Welcome to Watford” by Dallas-Pierce-Quintero is a transformational gateway project for the town, drawing on its printing heritage to welcome visitors with planting, lighting and an invitation to play on oversized multicoloured letters spelling out W-A-t-f-o-R-d.

What was the brief?

The brief was to create a welcoming and distinctive first impression of the town, decluttering the existing station forecourt and transforming what was a nondescript place for passing through, into a people-friendly environment that promotes Watford and encourages visitors to return again.

What were the key challenges?

A key aspect of the brief was to allow for future major works at the Station, which would see a relocated entrance lobby and other public realm works. For this reason, all the features had to be designed to be easily relocatable.

The proposal had to carefully consider the complexities of being situated outside one of the busiest stations on the London to Birmingham route. We worked closely with the client, Watford Borough Council, as well as Network Rail and London Northwestern Railway, to put forward a proposal that would ensure minimal disruption to the day-to-day commuters during the works.

Understanding which existing elements of the public realm had to remain, such as the ring of anti-terrorist steel bollards, was key to the developing a new re-imagined piece of public realm.

In order to create impact at night and during the winter months, we wanted each letter to create its own unique lighting effect. Our challenge was finding a balanced solid to void ratio, so that each letter did not look like a light box during the day.

What were the solutions?

Previously, there was very little signage welcoming visitors to Watford, as most of the signage pointed to the Warner Bros studio tour that departs from outside the station rather than to the town centre. Our aspiration was to change perceptions and create a design response that was celebratory and engaging. Our solution was to create large scale letters that were unique to Watford and reminiscent of its printing heritage. Each letter encourages social interaction where people can climb sit, lean and play.

We positioned the letters so that they would be legible both from the existing entrance and also from the new station entrance, once the future station redevelopment works are completed. We achieved this through rotating the letters on their axis – helped by the fact that most of the letters are symmetrical. This achieved a more playful arrangement, breaking away from a standard straight line.

We proposed evergreen and deciduous planting to soften the hard, urban environment, provide interest and colour year-round and help provide screening to traffic. We designed bespoke planters with adjustable feet to enable positioning at any location on the sloped forecourt. Constructed from hardwearing corten, they were designed to slip over the steel bollards, helping to break up the perception of the ‘ring of steel’, whilst providing new seating opportunities.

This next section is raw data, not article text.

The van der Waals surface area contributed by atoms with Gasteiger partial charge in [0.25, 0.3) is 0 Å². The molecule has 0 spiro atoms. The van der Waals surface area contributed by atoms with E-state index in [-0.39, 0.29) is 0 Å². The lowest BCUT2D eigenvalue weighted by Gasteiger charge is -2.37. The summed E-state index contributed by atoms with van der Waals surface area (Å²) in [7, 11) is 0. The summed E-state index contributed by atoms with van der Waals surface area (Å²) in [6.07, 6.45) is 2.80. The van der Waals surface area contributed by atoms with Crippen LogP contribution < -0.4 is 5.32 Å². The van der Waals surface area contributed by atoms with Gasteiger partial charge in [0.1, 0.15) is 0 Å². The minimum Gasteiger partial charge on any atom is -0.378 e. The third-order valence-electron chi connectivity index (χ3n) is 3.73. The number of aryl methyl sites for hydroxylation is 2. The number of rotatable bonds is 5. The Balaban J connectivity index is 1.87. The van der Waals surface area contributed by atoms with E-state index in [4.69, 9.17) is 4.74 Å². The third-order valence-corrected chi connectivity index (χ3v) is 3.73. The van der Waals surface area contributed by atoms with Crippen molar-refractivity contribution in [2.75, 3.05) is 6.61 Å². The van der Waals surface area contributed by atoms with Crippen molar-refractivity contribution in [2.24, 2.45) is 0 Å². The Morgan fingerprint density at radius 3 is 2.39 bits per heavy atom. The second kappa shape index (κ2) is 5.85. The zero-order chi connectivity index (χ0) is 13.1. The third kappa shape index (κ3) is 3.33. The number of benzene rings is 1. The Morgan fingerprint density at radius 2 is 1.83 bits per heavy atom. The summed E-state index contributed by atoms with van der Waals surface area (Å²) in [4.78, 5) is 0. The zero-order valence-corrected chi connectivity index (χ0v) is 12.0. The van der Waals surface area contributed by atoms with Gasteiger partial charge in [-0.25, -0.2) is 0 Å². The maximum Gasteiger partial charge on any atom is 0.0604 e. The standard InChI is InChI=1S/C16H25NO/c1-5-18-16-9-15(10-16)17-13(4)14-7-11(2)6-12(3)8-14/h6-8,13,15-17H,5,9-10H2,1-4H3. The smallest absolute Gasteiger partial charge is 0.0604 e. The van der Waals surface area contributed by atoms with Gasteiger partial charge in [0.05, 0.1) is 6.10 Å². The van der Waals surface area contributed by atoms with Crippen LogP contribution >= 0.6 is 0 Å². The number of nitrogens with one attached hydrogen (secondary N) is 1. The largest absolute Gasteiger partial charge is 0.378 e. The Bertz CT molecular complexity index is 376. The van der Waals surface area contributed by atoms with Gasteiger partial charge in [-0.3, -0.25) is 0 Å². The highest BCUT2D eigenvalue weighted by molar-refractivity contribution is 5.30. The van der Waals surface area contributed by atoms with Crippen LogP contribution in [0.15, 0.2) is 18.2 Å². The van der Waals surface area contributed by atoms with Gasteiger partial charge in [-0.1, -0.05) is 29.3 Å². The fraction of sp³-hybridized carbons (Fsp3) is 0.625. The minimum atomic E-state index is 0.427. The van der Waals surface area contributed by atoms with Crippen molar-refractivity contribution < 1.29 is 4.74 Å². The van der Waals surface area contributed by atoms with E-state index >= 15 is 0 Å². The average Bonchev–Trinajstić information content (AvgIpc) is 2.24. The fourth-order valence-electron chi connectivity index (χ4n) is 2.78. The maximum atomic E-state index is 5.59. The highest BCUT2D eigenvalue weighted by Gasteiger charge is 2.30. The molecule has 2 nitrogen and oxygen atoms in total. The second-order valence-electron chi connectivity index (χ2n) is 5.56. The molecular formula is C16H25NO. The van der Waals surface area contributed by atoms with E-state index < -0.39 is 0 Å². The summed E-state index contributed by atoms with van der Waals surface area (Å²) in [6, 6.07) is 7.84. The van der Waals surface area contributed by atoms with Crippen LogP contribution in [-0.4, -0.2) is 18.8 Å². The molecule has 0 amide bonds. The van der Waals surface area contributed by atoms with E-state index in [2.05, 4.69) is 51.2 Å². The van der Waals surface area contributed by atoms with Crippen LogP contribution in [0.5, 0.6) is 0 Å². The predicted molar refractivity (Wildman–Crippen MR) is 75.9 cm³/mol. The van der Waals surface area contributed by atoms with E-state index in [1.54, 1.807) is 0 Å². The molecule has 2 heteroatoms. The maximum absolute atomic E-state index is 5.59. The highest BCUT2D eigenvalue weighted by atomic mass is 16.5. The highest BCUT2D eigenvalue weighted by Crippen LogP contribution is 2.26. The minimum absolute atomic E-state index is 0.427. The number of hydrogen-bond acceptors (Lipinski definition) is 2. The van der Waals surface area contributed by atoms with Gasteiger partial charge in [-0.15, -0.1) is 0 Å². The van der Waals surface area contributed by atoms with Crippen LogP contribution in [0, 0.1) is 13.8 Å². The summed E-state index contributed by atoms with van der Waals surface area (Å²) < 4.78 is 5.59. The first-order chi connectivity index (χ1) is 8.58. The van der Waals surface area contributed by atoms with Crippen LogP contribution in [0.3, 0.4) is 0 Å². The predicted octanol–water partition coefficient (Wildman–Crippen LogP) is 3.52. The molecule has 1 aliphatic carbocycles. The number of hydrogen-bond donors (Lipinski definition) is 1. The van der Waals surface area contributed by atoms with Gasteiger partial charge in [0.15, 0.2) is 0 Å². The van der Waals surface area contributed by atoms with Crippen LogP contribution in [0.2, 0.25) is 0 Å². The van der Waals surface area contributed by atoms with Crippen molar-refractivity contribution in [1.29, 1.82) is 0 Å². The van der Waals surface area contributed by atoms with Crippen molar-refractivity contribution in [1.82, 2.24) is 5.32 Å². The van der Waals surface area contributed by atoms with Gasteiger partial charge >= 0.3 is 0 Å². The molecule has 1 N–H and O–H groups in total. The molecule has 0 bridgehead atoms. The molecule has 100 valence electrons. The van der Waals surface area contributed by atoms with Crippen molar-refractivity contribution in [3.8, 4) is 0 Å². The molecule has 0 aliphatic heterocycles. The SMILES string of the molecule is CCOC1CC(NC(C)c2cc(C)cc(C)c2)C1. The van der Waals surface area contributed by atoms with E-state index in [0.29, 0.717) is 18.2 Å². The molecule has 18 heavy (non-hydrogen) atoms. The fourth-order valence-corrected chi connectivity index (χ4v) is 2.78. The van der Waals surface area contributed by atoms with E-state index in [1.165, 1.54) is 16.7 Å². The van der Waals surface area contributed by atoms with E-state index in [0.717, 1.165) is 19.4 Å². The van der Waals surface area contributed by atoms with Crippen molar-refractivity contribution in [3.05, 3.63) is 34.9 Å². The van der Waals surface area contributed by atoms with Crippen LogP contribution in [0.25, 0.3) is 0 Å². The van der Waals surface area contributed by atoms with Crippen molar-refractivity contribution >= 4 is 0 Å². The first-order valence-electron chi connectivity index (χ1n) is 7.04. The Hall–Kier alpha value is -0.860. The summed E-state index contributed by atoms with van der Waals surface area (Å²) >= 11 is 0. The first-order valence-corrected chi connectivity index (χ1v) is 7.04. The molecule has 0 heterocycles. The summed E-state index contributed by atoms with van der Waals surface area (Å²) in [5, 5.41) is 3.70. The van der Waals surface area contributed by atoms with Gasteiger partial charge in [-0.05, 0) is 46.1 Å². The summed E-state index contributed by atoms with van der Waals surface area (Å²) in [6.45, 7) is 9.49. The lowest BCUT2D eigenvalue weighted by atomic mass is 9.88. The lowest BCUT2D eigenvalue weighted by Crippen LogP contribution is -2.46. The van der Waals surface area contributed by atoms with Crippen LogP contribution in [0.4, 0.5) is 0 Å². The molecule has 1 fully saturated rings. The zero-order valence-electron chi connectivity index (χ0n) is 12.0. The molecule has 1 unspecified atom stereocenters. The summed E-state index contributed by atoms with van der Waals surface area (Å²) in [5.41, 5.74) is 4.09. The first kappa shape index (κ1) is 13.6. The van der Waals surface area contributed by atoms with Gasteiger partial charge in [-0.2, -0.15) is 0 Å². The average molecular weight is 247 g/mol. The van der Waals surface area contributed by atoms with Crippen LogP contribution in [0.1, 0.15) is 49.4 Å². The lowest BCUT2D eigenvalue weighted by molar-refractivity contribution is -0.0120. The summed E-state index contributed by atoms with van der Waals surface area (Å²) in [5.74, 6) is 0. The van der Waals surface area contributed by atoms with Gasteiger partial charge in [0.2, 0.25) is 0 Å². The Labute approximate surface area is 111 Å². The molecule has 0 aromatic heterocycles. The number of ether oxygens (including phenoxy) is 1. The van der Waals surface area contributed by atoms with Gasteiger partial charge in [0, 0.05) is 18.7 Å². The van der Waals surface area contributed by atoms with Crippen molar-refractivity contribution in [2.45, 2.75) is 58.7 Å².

To create a subtle lighting solution that is imperceptible during the day and impactful at night, we concealed LED lighting behind perforated steel panels. We played with several perforation patterns until we were happy with one that achieved the balance of hiding the LEDs and allowing sufficient light through.

The proposed light-weight intervention seeks to create a safer and more welcoming gateway for arrivals to Watford, improve public realm & sense of ‘place’ and tie in with the wider context improvements, including the redevelopment of Watford Junction station and Clarendon Road upgraded public realm.

How is the project unique?

We collaborated with graphic designer Stephen Barrett to create bespoke fonts that could be used sit, lean, lie on.

We also incorporated text engraved into the largest W that introduces Watford to new visitors and alludes to the town’s remarkable printing heritage whilst revealing the meaning of each letter.

W is for Welcoming
A is for Artistic
T is for Town Centre
F is for Football
O is for Open Spaces
R is for Railway
D is for Diversity

To help intuitively lead people to the town centre without the need for additional signage we designed bespoke in-laid W’s which are based on the council’s logo that form a trail from the station entrance to the town centre.

Who are the clients and what’s interesting about them?

The client was Watford Borough Council, a progressive council that is committed to delivering the aims of its Cultural Strategy, including embedding public art, wayfinding and heritage within its public realm projects.

What building methods were used?

Letters – Powder-coated steel, LED lighting and iroko slats
Planters – Corten and iroko timber slats
Bespoke W pavers – granite

What are the sustainability features?

The positioning of the letters and inground wayfinding help to support intuitive wayfinding, directing visitors to the town centre and encouraging walking and cycling over less sustainable modes of transport.

Details

Project Size: 900m2

Site Size: 900m2

Completion date: 2020

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